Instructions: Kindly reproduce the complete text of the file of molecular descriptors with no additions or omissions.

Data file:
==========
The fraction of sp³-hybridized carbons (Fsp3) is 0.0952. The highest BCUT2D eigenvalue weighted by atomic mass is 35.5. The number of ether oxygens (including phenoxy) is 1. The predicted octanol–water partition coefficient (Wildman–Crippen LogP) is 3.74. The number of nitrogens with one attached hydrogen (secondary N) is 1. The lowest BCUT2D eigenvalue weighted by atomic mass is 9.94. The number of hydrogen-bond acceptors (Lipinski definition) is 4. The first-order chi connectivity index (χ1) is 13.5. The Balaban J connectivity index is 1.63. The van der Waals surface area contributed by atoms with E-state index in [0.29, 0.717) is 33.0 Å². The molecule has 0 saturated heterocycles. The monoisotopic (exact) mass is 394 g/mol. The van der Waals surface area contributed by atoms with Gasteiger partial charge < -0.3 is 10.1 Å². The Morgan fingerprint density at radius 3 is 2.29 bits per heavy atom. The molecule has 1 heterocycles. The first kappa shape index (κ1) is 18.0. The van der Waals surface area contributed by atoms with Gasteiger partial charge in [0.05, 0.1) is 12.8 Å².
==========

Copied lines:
The fraction of sp³-hybridized carbons (Fsp3) is 0.0952. The highest BCUT2D eigenvalue weighted by atomic mass is 35.5. The number of ether oxygens (including phenoxy) is 1. The predicted octanol–water partition coefficient (Wildman–Crippen LogP) is 3.74. The number of nitrogens with one attached hydrogen (secondary N) is 1. The lowest BCUT2D eigenvalue weighted by atomic mass is 9.94. The number of hydrogen-bond acceptors (Lipinski definition) is 4. The first-order chi connectivity index (χ1) is 13.5. The Balaban J connectivity index is 1.63. The van der Waals surface area contributed by atoms with E-state index in [0.29, 0.717) is 33.0 Å². The molecule has 0 saturated heterocycles. The monoisotopic (exact) mass is 394 g/mol. The van der Waals surface area contributed by atoms with Gasteiger partial charge < -0.3 is 10.1 Å². The Morgan fingerprint density at radius 3 is 2.29 bits per heavy atom. The molecule has 1 heterocycles. The first kappa shape index (κ1) is 18.0. The van der Waals surface area contributed by atoms with Gasteiger partial charge in [0.05, 0.1) is 12.8 Å².